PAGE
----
• Pharmacologist David Mangelsdorf at the University of Texas Southwestern Medical Center in Dallas is exploring the cholesterol-lowering properties of a compound in the sap of the guggul tree, a species native to India that has been used in Ayurvedic medicine since at least 600 B.C.
  • Photodynamic therapy combines an ancient plant remedy, modern blood transfusion techniques and light to treat several cancers and eye diseases. The key ingredient in this therapy, psoralen, which is inactive until exposed to light, was derived from a Nile-dwelling weed called ammi.
  • Several promising drugs have been found in tunicates, better known as sea squirts. Chemist Kenneth Rinehart, who was then at the University of Illinois at Urbana-Champaign, discovered a cancer cell-killing molecule called ET-743 in a type of sea squirt living in the reefs and swamps of the West Indies. Under the brand name Yondelis®, ET-743 is now used abroad for soft-tissue sarcomas and has entered U.S. clinical trials for several cancers.

Building on Nature in the Lab

After finding a substance with interesting biological properties, researchers often try to reproduce it in a lab.

Chemists study and modify natural products in the lab to produce safe and effective medicines. (Image credit: Bill Branson, National Institutes of Health)

One reason to do this is that natural substances frequently need to be chemically modified in order to work safely and effectively in the human body. Using methods unavailable in nature, chemists can create tens or hundreds of molecules with slightly different structures. One of these molecules might have the right properties to be a medicine.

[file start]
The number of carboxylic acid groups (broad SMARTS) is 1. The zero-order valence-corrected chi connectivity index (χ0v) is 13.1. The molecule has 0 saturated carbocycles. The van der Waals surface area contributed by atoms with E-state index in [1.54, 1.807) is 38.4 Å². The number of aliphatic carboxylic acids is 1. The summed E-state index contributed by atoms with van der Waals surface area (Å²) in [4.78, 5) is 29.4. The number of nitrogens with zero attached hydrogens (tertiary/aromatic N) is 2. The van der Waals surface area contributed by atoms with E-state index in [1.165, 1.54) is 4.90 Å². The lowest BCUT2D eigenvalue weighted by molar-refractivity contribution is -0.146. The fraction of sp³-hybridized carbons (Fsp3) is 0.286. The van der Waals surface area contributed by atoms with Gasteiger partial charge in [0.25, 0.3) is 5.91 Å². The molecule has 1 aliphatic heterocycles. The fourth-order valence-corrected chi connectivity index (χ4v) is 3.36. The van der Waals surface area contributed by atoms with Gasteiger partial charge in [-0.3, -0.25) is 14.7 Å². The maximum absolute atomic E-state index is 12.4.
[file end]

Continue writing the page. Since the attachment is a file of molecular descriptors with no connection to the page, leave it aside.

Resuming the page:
Researchers also want to find ways to cultivate harvested products or build them from scratch in the lab so they can efficiently produce large quantities. For instance, it takes more than one ton of sea squirts to produce a single gram of ET-743. Research by Harvard Universitychemist and Nobel laureate Elias J. Corey enabled chemists to synthesize ET-743 in the lab in much higher amounts—enough for it to enter clinical trials and be used in people. Such alternative manufacturing methods are especially important when the organism that makes a natural product is in short supply.

Natural products chemistry can be labor-intensive and time-consuming, so researchers are seeking new ways to improve the discovery and production processes. For example, a team at the University of California, San Diego, recently developed computational tools to rapidly determine whether natural compounds collected in environments such as oceans and forests are potential new candidates for drug development.

Another fairly new procedure called metabolic engineering allows researchers to remove the genetic instructions for natural products from certain microorganisms, alter them and put them back—potentially boosting production of natural products at the genetic level or custom-making different products that don't exist in nature.

Where nature is hiding the next medical treasure is anyone's guess. What's clear is that chemists' creative handiwork is essential to discovering and adapting natural products to improve human health.

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This Inside Life Science article was provided to LiveScience in cooperation with the National Institute of General Medical Sciences, part of the National Institutes of Health.